Dorset Knob, Dorset
Schoolboy tittering at the name of this rather rare culinary speciality could become a crescendo when the village in which they are made is mentioned – Morecombelake, a small place near Bridport .
The Dorset knob is a biscuit, or at least it is made by a biscuit company, Moore’s, and often sold in a biscuit tin. It is probably best described as being like a rusk. In looks though it is a bit like a bun, a bit less than two inches across and slightly less high, the top a pleasant bread-crust brown. Rusk, bun or biscuit, take your pick, which the unkind may say is the best tool for tackling one.
The Moore’s operation has made them since 1860, supposedly from leftover pieces of bread dough in the first instance. The technique is to make a flour, white sugar, oil (originally butter) yeast and water dough, kneed and prove it, then take small lumps off the mass and prove again before what could be called a triple baking: at high temperature turned once to let both top and bottom crisp, then at a low temperature for several hours during which they dry out. The process is labour and energy intensive, and so the makers restrict production to a brief period after Christmas and New Year, when demand for their doubtless more profitable luxury biscuits dips.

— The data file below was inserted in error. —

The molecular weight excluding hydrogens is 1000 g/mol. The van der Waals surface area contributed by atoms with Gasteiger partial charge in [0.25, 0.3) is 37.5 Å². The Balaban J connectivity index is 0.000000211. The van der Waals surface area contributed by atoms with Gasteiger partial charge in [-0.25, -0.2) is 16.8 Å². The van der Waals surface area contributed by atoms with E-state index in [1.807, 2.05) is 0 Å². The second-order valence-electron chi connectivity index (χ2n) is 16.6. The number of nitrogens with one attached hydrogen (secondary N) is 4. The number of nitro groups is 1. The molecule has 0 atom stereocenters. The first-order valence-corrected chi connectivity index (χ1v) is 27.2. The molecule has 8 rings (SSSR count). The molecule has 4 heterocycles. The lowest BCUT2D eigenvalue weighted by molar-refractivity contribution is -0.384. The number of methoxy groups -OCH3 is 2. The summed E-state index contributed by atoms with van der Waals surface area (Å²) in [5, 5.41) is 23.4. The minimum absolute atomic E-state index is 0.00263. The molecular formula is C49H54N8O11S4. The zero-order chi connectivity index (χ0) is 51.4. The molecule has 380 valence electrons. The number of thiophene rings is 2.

It is said that the product was eaten like a cereal in times past, drenched in milk or tea with perhaps the luxury of some sugar. For country folk it was a useful standby that would last for an inordinate length of time. These days it is promoted as an accompaniment to cheese, with or without a scraping of butter.
Incidentally, it is claimed that the Dorset knob got its name from its similarity to an embroidered button made in the area. Though I and every other male with a mental age of 13 would beg to differ.